What and where did you study?
I studied Physics at the Radboud University of Nijmegen and did a PhD in Astrophysics at the same university.
What does your work involve?
My work is very diverse. My most important task is to develop a method to combine five European telescopes for the purpose of pulsar observations. I am also in charge of maintaining all hardware at the Westerbork Telescope regarding pulsar observations. Apart from this, I am involved in different astrophysical projects and I often have to travel to participate in conferences or to reach the general public with stories about astronomy.
Schematic view of a pulsar (click here for the original file). The sphere in the middle represents the neutron star, the curves indicate the magnetic field lines and the protruding cones represent the emission zones. (Author: Roy Smits; licensed under the Creative Commons Attribution‑Share Alike).
What is the best part of your job?
The best part is that my research is entirely unexplored territory. You never know what you might discover, nor what problems you will have to solve.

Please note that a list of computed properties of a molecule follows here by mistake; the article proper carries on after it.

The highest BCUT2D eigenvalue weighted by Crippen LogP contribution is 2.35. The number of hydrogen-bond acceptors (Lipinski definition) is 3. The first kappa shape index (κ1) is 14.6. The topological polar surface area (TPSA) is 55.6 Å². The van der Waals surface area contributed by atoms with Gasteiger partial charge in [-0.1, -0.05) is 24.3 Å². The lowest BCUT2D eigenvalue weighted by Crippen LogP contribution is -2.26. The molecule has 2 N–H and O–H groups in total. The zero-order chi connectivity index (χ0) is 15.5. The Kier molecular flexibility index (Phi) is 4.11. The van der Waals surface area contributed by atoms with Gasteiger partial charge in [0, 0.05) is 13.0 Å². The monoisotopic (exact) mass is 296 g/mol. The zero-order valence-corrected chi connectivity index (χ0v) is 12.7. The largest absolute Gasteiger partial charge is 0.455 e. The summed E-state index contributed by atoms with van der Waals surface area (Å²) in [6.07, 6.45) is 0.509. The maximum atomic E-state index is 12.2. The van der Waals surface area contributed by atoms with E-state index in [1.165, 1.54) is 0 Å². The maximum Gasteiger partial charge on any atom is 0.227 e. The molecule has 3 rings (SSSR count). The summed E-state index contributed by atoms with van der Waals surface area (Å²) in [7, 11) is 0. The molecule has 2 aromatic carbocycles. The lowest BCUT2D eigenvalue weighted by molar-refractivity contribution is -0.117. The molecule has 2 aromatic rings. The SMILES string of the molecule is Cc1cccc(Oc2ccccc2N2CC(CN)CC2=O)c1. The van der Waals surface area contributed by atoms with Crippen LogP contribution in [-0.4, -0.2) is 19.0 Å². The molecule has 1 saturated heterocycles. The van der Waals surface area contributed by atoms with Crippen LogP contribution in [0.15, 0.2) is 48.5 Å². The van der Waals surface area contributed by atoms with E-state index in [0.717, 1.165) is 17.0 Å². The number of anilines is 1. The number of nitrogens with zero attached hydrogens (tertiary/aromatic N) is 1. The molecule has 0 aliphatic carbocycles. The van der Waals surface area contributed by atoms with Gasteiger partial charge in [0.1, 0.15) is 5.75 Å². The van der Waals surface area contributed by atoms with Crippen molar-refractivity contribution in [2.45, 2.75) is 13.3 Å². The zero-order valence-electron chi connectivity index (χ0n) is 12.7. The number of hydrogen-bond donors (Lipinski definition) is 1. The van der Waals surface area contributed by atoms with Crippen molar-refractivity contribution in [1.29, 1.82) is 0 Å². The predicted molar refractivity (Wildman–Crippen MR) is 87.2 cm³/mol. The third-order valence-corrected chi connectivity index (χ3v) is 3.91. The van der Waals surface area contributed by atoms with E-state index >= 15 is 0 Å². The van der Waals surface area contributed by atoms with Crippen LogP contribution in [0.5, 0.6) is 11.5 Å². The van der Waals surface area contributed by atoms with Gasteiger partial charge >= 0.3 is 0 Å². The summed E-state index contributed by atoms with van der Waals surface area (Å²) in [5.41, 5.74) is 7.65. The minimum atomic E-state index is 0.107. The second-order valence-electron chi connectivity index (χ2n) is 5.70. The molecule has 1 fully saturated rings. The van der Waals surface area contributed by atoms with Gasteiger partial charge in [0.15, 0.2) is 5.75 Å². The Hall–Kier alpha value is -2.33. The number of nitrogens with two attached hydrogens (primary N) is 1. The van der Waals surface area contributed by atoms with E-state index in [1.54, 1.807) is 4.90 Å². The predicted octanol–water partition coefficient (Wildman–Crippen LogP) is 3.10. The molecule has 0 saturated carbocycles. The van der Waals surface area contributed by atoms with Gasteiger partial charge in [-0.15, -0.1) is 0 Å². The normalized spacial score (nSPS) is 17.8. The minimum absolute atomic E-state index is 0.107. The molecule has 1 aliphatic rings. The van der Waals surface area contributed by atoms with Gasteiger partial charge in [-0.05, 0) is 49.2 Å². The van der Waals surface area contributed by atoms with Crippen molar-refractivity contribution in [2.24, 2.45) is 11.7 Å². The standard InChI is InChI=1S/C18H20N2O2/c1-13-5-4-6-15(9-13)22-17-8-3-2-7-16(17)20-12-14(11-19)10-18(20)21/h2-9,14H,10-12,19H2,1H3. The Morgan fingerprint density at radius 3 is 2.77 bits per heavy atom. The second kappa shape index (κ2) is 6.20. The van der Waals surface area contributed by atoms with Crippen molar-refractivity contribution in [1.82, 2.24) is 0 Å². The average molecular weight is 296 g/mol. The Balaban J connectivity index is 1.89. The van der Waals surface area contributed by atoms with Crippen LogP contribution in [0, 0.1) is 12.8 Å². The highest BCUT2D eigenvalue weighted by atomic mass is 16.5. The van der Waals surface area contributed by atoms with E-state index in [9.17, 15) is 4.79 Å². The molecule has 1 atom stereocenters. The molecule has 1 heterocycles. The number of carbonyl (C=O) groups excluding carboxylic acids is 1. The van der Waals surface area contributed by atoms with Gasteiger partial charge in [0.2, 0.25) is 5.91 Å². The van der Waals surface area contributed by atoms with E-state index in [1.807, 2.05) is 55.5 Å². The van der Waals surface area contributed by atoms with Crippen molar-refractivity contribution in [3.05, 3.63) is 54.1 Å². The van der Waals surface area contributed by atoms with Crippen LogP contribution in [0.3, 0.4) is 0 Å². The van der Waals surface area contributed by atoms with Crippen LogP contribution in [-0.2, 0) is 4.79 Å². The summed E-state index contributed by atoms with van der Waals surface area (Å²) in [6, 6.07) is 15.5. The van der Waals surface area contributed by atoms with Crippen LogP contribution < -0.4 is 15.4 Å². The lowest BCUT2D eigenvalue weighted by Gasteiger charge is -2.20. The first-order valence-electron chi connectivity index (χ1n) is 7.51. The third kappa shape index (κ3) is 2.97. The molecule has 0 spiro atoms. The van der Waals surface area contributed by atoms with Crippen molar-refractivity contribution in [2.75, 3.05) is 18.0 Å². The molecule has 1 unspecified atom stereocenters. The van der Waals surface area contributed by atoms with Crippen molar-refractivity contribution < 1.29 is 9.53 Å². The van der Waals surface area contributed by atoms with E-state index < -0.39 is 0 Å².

What's not so great about your job?
I don't like that some problems take a lot of time to solve. This sometimes make me feel as though I'm not making much progress.
What does it feel like when you are getting measurements from a telescope?
It feels very satisfying and reassuring. There are so many things that can go wrong, that every successful observation counts.
What do you see when you gaze at the sky on a bright night?
A wonderful spectacle. I immediately start looking for the planets, the famous constellations and the Pleiades.
What was your favourite course in high-school?
What was a positive influence on your choice for Astronomy and Physics?
The universe has always fascinated me. By studying Physics and Astronomy you learn about all the discoveries and gain a remarkable insight into how the universe works.
What makes working at ASTRON different from working at other companies?
I have a great amount of freedom at ASTRON to perform my own research and to make my own hours. The difference, I think, is that a company needs to make money from you, whereas you work at ASTRON to discover the universe.
Why do you think that boys and girls should choose a technical education?
You will learn a critical way of thinking that can be applied to almost anything. It doesn't matter where you end up; people who can think sensibly, are useful everywhere.
Would you like to know more about Roy and his work at ASTRON? Send him an e-mail at: smits [at] astron [dot] nl.